The Federal Circuit has struck down a criticized venue test created by a federal court judge in the Eastern District of Texas.
The case of IN RE: CRAY INC. involves a dispute between Cray, a Washington corporation that makes advanced supercomputers, and Raytheon.
Raytheon sued, claiming that Cray violated Raytheon’s patent rights. The case was filed in the Eastern District of Texas, which is considered to be a “plaintiff-friendly” district in patent cases.
Cray doesn’t have any offices or own any property in the district, but allowed two employees to work remotely from homes in the district. However, one of the employees was no longer living in the district by the time the case was filed.
Cray moved to transfer the suit under 28 U.S.C. § 1406(a), which provides that “[t]he district court of a district in which is filed a case laying venue in the wrong division or district shall dismiss, or if it be in the interest of justice, transfer such case to any district or division in which it could have been brought.”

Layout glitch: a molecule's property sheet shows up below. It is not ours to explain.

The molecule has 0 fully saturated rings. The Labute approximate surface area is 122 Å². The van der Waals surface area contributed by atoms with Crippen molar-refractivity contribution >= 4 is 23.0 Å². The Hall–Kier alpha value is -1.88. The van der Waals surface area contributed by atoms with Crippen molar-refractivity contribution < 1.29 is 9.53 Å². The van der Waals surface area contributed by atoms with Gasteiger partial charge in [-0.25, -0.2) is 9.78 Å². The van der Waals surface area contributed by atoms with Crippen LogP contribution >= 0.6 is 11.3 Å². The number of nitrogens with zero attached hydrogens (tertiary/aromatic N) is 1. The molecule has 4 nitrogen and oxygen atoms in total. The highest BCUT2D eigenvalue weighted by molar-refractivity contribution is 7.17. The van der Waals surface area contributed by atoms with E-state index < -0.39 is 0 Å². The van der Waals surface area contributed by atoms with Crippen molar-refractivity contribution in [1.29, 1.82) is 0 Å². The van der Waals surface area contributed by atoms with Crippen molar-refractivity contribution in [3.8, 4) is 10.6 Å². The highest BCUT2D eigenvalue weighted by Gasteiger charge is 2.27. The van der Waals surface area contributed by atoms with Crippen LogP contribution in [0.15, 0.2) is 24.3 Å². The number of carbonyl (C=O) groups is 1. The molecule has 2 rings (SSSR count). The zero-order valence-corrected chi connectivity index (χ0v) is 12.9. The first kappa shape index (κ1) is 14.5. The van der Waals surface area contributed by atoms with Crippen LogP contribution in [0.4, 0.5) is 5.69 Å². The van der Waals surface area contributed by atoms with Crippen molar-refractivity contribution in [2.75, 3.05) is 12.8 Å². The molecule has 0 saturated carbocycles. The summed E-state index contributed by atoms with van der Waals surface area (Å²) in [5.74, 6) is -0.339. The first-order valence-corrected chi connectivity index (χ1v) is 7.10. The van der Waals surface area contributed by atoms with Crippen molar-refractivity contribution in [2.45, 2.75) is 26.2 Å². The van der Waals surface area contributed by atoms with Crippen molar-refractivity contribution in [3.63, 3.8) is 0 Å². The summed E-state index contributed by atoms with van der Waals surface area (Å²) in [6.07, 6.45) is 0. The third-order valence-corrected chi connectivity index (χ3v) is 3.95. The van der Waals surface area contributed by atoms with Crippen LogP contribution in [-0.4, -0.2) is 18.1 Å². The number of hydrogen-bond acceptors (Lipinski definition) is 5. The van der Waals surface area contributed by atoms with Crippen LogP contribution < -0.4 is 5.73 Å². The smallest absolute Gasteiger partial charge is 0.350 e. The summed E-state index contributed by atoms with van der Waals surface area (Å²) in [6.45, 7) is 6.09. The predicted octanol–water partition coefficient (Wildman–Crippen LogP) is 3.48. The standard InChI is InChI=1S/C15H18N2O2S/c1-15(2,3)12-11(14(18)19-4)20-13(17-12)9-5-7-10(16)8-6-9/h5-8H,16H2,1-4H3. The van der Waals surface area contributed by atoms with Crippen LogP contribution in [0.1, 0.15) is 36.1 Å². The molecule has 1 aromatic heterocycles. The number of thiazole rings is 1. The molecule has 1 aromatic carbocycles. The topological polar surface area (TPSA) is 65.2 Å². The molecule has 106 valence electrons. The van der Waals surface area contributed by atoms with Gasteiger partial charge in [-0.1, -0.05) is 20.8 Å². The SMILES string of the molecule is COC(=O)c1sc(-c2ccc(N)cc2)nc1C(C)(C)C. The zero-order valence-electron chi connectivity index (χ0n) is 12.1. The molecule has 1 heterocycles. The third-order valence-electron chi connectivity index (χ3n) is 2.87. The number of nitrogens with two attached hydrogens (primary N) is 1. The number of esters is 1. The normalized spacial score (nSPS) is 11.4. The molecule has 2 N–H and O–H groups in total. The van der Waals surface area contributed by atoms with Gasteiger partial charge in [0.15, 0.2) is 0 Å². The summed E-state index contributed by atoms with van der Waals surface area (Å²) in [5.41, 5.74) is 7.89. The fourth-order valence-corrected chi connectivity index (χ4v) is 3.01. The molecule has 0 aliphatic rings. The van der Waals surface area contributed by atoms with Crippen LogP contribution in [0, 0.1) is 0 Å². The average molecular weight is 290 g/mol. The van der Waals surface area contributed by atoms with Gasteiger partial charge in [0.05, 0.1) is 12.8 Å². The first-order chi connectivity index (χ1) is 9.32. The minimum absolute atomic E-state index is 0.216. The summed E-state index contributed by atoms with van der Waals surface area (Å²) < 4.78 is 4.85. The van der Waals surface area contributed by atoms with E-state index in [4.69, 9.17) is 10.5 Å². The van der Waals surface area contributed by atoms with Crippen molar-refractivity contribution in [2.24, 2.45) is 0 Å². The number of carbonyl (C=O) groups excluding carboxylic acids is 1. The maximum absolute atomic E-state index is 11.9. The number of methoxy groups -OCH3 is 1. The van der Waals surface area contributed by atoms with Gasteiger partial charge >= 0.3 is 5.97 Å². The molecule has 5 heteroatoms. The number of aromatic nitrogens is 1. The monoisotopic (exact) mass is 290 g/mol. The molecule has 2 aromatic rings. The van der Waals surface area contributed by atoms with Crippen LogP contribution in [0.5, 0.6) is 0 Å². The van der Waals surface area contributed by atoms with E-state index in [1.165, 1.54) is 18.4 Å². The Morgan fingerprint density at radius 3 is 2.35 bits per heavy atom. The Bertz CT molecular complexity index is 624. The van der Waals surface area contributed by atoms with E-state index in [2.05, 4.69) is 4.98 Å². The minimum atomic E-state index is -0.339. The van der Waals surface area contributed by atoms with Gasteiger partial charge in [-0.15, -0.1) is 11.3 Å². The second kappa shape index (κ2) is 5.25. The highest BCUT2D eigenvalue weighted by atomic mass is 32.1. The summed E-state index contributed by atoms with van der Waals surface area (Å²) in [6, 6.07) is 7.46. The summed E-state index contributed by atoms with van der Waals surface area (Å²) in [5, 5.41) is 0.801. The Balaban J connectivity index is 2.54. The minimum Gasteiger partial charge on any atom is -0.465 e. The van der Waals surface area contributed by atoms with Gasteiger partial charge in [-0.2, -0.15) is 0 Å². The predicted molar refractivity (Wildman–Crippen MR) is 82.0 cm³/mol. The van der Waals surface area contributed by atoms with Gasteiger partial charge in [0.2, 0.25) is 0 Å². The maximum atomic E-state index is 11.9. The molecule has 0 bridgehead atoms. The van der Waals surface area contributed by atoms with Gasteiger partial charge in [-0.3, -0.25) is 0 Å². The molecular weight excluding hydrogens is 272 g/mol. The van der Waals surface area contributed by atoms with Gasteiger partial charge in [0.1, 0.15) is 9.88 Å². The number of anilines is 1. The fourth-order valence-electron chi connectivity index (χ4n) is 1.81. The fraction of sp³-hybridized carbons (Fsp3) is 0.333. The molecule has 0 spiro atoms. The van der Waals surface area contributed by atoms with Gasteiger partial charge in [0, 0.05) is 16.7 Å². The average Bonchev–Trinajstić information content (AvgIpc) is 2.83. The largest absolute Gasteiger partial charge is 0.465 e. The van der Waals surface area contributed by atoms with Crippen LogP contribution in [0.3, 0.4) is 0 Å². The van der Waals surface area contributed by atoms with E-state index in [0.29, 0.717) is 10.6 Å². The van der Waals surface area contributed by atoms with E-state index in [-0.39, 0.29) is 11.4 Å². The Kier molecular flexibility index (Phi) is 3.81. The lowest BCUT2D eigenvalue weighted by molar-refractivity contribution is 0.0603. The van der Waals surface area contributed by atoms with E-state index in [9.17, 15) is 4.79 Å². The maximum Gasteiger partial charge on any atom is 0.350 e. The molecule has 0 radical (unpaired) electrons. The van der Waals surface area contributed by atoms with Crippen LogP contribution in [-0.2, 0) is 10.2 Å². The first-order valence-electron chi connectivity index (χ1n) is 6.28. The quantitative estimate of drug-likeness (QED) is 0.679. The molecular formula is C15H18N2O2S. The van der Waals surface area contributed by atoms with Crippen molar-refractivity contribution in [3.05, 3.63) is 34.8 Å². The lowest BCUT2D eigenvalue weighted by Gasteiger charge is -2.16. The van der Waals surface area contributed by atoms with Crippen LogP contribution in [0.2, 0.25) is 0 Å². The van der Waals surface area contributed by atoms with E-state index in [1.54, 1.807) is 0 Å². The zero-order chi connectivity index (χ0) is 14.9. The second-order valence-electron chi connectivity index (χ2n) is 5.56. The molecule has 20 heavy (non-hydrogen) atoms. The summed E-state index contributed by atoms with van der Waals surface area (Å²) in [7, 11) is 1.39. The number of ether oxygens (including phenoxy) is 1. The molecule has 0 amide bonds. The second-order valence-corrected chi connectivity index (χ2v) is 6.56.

Cray asserted that it did not “reside” in the Eastern District of Texas, that it hadn’t committed any acts of infringement there, and it didn’t have a regular place of business there.
The court disagreed, finding that the activities of one of Cray’s home-based employees were enough to make the venue proper.
The court stated that four factors would determine what constituted a regular and established place of business for a patent defendant:
- physical presence,
- defendant’s representations,
- benefits received, and
- targeted interactions with the district.
The Federal Circuit noted that this test didn’t match the requirements of the venue statute, and that Cray didn’t own or lease any facilities in the district or pay for the use of its employees’ homes.
The decision suggests that simply having some home-based employees who live in a district will not be enough to establish venue there in a patent case.